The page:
So, you’re thinking of hiring a new employee? This is scary! As they are inevitably going to play a part in your business’s book, whether it be a scribble in the margin (not good), a paragraph or (hopefully) quite a lot of chapters.
Now, you may already have your reasoning behind needing a new set of hands, but if you are unsure of whether you need the extra help – ask yourself:
‘Would I pay X amount of dollars to not have to do X amount of things today’ – if your answer is ‘HECK YES’ then yah, you are in desperate need of some, at least casual, help. If you are unsure, consider the amount of increased profit you will receive having another one of you (more likely a part to full time person), in your business – and the majority of the time, it truly is worth it.
If you have hardly any social and/or family life, or me-time – then yes, you also need the help. Desperately. And you need to read our previous post on Work-life balance.
You must not forget that financially, their added help will mean they basically pay for themselves, due to the increased sales, additional clientele, boosted profits, more time on your hands, more transactions and an all-round amplified business.
There are a multitude of platforms available to advertise your job opening, such as:
- Your website: make a ‘Career’ tab for people to apply via
- Your current employees’ word of mouth (if you have any)
- Job websites: common ones are Gumtree and Seek.com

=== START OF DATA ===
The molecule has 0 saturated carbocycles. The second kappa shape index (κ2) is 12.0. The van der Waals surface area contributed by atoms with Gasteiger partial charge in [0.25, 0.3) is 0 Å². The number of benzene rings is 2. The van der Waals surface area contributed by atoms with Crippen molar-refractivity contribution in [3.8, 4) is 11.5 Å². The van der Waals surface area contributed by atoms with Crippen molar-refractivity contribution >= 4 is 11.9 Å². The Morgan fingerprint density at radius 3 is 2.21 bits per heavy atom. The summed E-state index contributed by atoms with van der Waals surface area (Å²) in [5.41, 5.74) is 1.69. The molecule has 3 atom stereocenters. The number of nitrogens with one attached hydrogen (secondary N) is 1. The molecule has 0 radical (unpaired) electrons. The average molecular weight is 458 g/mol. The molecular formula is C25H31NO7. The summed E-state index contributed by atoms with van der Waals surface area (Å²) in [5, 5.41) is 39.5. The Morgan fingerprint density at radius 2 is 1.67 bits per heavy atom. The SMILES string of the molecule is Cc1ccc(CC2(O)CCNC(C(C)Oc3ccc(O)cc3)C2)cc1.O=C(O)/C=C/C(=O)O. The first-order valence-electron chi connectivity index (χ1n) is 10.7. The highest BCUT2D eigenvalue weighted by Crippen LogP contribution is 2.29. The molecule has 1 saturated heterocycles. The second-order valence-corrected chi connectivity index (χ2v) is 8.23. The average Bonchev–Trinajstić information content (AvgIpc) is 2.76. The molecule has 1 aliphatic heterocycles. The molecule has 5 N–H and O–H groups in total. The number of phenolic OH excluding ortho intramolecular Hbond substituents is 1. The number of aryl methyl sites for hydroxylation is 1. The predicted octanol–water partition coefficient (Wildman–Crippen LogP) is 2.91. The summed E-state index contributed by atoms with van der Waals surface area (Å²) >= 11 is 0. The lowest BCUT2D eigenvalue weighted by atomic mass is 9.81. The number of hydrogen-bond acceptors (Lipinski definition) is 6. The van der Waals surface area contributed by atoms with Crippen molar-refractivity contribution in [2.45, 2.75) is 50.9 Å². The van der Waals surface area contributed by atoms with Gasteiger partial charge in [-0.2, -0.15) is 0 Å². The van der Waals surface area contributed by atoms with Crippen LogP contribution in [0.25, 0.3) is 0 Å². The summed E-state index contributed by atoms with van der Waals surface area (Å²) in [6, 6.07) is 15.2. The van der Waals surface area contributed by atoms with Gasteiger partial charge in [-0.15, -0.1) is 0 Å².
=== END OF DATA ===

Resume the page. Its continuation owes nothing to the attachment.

- Tafe: often have job boards to advertise on
- Universities: can often organise emails of job opportunities to be sent out to Students studying in your field
- Social media: such as Facebook, Instagram and Twitter
- Newspaper: in the local job ad section
- Magazines: maybe even organise an interview with your business, that way you get valuable exposure at the same time
- Any bulletin board you can pin your ad to – go crazy
Interviewing your potential new mini-me.
Now here’s the fun part, the interview! After you have chosen the select few, and checked their references, it’s time to invite them for a chat!
Keep them to a maximum of around ten potentials, and don’t poo poo any young’uns with not much experience, they may surprise you, and plus, you have to start somewhere!
Prepare some interview questions, such as the following:
Why should we hire you?
What would you have changed about your previous job?
How did you handle a difficult situation in the past?
If we hire you, what will you bring to the company?
How would your skills and past work experiences be useful here?
What were your responsibilities of your latest job?
Why did you leave your previous job?
What are your specific strengths and skills that will assist you in this position?
Why did you apply for a job here?
Remember to be pleasant! You want someone to want to work for you as much as they want a job!
When the interview has concluded, evaluate the following:
Did they greet you politely?
Did they shake your hand warmly, with good eye contact, on entry and exit?
Were they dressed appropriately?
Were they late? Or early? Or on time? If they were late, big no no. If they were early; there is a good chance they will either be on time or early if hired. If they were on time, then be wary as you might have a late-ey on your case, or just someone who is punctual.
Did they sit confidently or seem lazy and fidgety?
Did they speak professionally? (no uhhh’s, ‘ummmm’s and ‘like’s)
The finest qualities a potential employee could possess are not entirely their skill set. Good personality qualities such as honesty and motivation are much more important for an employee of your business.
Now, when you’ve found this ideal employee (congratulations!), you need to make sure they are, of course, right for the job, by giving them a trial period, before any papers are signed.
After that, you’re well on your way to success!
Best of luck!